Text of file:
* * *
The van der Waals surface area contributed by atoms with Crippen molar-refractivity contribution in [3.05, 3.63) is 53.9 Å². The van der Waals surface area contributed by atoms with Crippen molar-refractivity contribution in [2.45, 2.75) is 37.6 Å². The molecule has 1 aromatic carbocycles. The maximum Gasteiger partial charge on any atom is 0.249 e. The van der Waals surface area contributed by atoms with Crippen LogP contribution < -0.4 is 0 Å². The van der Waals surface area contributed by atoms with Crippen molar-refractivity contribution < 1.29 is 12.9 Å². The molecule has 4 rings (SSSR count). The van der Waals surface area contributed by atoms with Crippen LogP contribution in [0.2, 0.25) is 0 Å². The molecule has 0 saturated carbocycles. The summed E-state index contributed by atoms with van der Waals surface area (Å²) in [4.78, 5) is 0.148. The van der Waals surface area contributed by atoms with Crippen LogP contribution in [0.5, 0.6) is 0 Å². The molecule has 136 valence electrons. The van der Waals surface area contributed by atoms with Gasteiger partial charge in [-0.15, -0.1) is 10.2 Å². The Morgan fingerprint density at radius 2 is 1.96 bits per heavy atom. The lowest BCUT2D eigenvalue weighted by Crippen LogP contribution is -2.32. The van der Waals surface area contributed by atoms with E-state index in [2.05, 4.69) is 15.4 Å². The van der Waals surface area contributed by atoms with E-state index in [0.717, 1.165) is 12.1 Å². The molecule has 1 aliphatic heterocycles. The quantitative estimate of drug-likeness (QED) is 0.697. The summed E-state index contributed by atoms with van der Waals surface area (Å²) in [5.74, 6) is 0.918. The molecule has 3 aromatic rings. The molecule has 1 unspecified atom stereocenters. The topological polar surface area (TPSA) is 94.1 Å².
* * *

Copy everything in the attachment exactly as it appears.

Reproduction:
The van der Waals surface area contributed by atoms with Crippen molar-refractivity contribution in [3.05, 3.63) is 53.9 Å². The van der Waals surface area contributed by atoms with Crippen molar-refractivity contribution in [2.45, 2.75) is 37.6 Å². The molecule has 1 aromatic carbocycles. The maximum Gasteiger partial charge on any atom is 0.249 e. The van der Waals surface area contributed by atoms with Crippen LogP contribution < -0.4 is 0 Å². The van der Waals surface area contributed by atoms with Crippen molar-refractivity contribution < 1.29 is 12.9 Å². The molecule has 4 rings (SSSR count). The van der Waals surface area contributed by atoms with Crippen LogP contribution in [0.2, 0.25) is 0 Å². The molecule has 0 saturated carbocycles. The summed E-state index contributed by atoms with van der Waals surface area (Å²) in [4.78, 5) is 0.148. The van der Waals surface area contributed by atoms with Crippen LogP contribution in [0.5, 0.6) is 0 Å². The molecule has 136 valence electrons. The van der Waals surface area contributed by atoms with Gasteiger partial charge in [-0.15, -0.1) is 10.2 Å². The Morgan fingerprint density at radius 2 is 1.96 bits per heavy atom. The lowest BCUT2D eigenvalue weighted by Crippen LogP contribution is -2.32. The van der Waals surface area contributed by atoms with E-state index in [2.05, 4.69) is 15.4 Å². The van der Waals surface area contributed by atoms with E-state index in [0.717, 1.165) is 12.1 Å². The molecule has 1 aliphatic heterocycles. The quantitative estimate of drug-likeness (QED) is 0.697. The summed E-state index contributed by atoms with van der Waals surface area (Å²) in [5.74, 6) is 0.918. The molecule has 3 aromatic rings. The molecule has 1 unspecified atom stereocenters. The topological polar surface area (TPSA) is 94.1 Å².